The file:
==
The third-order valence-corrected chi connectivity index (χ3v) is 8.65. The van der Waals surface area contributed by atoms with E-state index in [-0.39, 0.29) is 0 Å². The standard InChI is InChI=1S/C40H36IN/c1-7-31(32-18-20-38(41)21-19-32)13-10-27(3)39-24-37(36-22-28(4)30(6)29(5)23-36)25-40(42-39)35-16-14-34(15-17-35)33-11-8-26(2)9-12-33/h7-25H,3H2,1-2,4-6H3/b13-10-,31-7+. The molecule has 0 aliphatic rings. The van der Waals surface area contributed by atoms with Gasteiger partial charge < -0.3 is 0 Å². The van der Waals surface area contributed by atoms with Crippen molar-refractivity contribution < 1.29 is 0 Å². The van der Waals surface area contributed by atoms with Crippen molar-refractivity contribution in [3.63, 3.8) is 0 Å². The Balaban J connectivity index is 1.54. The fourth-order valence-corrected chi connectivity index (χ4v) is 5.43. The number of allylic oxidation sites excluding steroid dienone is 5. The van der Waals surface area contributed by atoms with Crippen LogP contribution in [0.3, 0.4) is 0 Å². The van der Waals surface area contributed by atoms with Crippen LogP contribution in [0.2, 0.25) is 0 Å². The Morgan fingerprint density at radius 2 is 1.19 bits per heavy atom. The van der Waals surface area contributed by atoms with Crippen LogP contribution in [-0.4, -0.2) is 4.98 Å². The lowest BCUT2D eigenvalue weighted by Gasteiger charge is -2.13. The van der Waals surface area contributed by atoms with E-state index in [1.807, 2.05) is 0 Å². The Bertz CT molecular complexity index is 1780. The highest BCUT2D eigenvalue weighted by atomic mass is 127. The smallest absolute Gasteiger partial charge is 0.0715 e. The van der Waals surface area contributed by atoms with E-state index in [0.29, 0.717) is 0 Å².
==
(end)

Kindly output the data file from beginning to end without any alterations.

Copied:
The third-order valence-corrected chi connectivity index (χ3v) is 8.65. The van der Waals surface area contributed by atoms with E-state index in [-0.39, 0.29) is 0 Å². The standard InChI is InChI=1S/C40H36IN/c1-7-31(32-18-20-38(41)21-19-32)13-10-27(3)39-24-37(36-22-28(4)30(6)29(5)23-36)25-40(42-39)35-16-14-34(15-17-35)33-11-8-26(2)9-12-33/h7-25H,3H2,1-2,4-6H3/b13-10-,31-7+. The molecule has 0 aliphatic rings. The van der Waals surface area contributed by atoms with Gasteiger partial charge < -0.3 is 0 Å². The van der Waals surface area contributed by atoms with Crippen molar-refractivity contribution < 1.29 is 0 Å². The van der Waals surface area contributed by atoms with Crippen molar-refractivity contribution in [3.63, 3.8) is 0 Å². The Balaban J connectivity index is 1.54. The fourth-order valence-corrected chi connectivity index (χ4v) is 5.43. The number of allylic oxidation sites excluding steroid dienone is 5. The van der Waals surface area contributed by atoms with Crippen LogP contribution in [0.3, 0.4) is 0 Å². The van der Waals surface area contributed by atoms with Crippen LogP contribution in [0.2, 0.25) is 0 Å². The Morgan fingerprint density at radius 2 is 1.19 bits per heavy atom. The van der Waals surface area contributed by atoms with Crippen LogP contribution in [-0.4, -0.2) is 4.98 Å². The lowest BCUT2D eigenvalue weighted by Gasteiger charge is -2.13. The van der Waals surface area contributed by atoms with E-state index in [1.807, 2.05) is 0 Å². The Bertz CT molecular complexity index is 1780. The highest BCUT2D eigenvalue weighted by atomic mass is 127. The smallest absolute Gasteiger partial charge is 0.0715 e. The van der Waals surface area contributed by atoms with E-state index in [0.29, 0.717) is 0 Å².